New Personal Area Networking Libraries

The Bluetooth.NET library has now reached it’s v1.5 milestone and is now part of the 32feet.NET suite. It joins an updated version of my IrDA library for the desktop which now adds some features (borrowed from the Bluetooth developments) so provides a superset of IrDA functionality on either full or compact frameworks. On top of both these libraries sits Object Exchange, this new library makes it easy to programmatically send and receive files and objects over the Object Exchange (OBEX) protocol. This is designed to provide a similar experience to functionality available for .NET for conducting HTTP requests – ObexWebRequest and ObexListener.

The concept of 32feet.NET is to look at personal area networking for the .NET developer whether your platform of choice is .NETCF on Windows CE or full framework on XP, Tablet PC, XP Embedded or Vista (32 Feet is the range of a standard Bluetooth device, that’s 10 metres if you prefer metric). The website has been setup with discussion forums for the current libraries and associated technologies, you’ll also find all the class library documentation, and of course the download itself which contains assemblies, source, help documentation and samples.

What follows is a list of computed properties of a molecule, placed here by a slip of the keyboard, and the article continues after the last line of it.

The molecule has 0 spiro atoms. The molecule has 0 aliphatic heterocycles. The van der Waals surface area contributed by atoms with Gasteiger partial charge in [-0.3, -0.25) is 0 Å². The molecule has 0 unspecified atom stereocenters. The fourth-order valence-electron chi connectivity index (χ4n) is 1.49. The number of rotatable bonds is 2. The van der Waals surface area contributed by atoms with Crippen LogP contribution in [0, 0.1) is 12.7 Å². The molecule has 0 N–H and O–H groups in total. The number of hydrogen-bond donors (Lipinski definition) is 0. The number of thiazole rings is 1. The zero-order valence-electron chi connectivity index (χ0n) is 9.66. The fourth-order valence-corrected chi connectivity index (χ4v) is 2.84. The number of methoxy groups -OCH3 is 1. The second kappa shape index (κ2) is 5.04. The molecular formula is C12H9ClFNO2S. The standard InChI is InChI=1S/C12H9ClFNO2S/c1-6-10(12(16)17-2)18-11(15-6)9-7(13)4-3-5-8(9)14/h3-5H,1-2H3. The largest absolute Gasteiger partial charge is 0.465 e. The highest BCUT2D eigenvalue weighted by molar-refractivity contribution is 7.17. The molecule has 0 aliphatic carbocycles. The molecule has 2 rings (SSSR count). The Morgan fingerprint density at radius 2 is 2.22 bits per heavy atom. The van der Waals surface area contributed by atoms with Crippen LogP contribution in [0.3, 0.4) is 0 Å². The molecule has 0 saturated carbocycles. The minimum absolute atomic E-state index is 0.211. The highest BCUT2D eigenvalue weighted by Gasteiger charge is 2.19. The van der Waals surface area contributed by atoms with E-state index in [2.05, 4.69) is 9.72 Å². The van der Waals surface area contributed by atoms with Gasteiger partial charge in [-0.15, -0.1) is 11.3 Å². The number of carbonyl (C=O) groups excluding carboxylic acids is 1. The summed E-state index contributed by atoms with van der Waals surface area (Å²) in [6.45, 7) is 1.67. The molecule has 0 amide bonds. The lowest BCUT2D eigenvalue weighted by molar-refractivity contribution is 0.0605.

By Peter Foot

Microsoft Windows Development MVP

3 replies on “New Personal Area Networking Libraries”

Is it possible to use this api to grab mms messages from the connected device?

Thanks, Steve

Can this library be used to establish a bluetooth connection between a bluetooth enabled pda or laptop for the transfer of files?
If so, how exactly do i attach this to my .NET package?


Steve – In theory, as long as the phone provides an AT command interface to MMS (you can do this with SMS) over a SerialPortProfile connection.

Chris – Yes, devices use ObjectExchange (OBEX) to send files and objects over Bluetooth, see the InTheHand.Net.ObjectExchange library in the 32feet.NET package, and specifically the ObjectPushApplication sample which shows how to push a single file. Behaviour on the receiving device may vary, on XP you have to put the machine into listening mode, on Windows Mobile the listener can be enabled/disabled through Settings > Beam. The DesktopListener sample shows how to implement an always-on listener to receive files using the ObexListener class in the library.


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